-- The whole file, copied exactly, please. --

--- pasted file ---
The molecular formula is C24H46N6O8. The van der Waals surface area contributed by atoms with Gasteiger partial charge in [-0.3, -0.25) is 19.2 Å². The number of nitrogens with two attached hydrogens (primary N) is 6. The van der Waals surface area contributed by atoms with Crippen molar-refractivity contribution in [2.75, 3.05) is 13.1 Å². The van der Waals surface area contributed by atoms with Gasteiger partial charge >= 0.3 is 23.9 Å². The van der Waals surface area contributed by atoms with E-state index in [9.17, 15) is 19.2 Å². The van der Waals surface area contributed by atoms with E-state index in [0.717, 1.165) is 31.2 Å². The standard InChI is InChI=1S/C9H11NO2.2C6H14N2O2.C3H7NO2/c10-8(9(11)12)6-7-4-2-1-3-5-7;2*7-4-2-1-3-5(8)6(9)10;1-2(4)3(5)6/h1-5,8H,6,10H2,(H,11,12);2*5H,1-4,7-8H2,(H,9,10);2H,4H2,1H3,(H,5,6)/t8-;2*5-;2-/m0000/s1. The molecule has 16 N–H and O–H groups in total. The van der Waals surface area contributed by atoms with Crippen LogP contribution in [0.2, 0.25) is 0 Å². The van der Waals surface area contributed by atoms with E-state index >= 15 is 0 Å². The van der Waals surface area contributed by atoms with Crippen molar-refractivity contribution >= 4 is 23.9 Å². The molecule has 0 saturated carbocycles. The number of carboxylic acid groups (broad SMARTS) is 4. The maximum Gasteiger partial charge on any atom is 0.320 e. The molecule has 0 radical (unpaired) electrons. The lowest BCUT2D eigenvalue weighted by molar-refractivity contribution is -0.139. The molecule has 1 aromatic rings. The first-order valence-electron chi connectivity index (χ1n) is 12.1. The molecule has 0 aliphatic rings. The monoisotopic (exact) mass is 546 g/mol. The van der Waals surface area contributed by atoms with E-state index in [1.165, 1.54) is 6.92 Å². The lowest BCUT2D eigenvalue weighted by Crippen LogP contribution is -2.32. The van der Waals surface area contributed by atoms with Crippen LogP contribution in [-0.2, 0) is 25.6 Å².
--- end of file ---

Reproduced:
The molecular formula is C24H46N6O8. The van der Waals surface area contributed by atoms with Gasteiger partial charge in [-0.3, -0.25) is 19.2 Å². The number of nitrogens with two attached hydrogens (primary N) is 6. The van der Waals surface area contributed by atoms with Crippen molar-refractivity contribution in [2.75, 3.05) is 13.1 Å². The van der Waals surface area contributed by atoms with Gasteiger partial charge >= 0.3 is 23.9 Å². The van der Waals surface area contributed by atoms with E-state index in [9.17, 15) is 19.2 Å². The van der Waals surface area contributed by atoms with E-state index in [0.717, 1.165) is 31.2 Å². The standard InChI is InChI=1S/C9H11NO2.2C6H14N2O2.C3H7NO2/c10-8(9(11)12)6-7-4-2-1-3-5-7;2*7-4-2-1-3-5(8)6(9)10;1-2(4)3(5)6/h1-5,8H,6,10H2,(H,11,12);2*5H,1-4,7-8H2,(H,9,10);2H,4H2,1H3,(H,5,6)/t8-;2*5-;2-/m0000/s1. The molecule has 16 N–H and O–H groups in total. The van der Waals surface area contributed by atoms with Crippen LogP contribution in [0.2, 0.25) is 0 Å². The van der Waals surface area contributed by atoms with E-state index >= 15 is 0 Å². The van der Waals surface area contributed by atoms with Crippen molar-refractivity contribution >= 4 is 23.9 Å². The molecule has 0 saturated carbocycles. The number of carboxylic acid groups (broad SMARTS) is 4. The maximum Gasteiger partial charge on any atom is 0.320 e. The molecule has 0 radical (unpaired) electrons. The lowest BCUT2D eigenvalue weighted by molar-refractivity contribution is -0.139. The molecule has 1 aromatic rings. The first-order valence-electron chi connectivity index (χ1n) is 12.1. The molecule has 0 aliphatic rings. The monoisotopic (exact) mass is 546 g/mol. The van der Waals surface area contributed by atoms with E-state index in [1.165, 1.54) is 6.92 Å². The lowest BCUT2D eigenvalue weighted by Crippen LogP contribution is -2.32. The van der Waals surface area contributed by atoms with Crippen LogP contribution in [-0.2, 0) is 25.6 Å².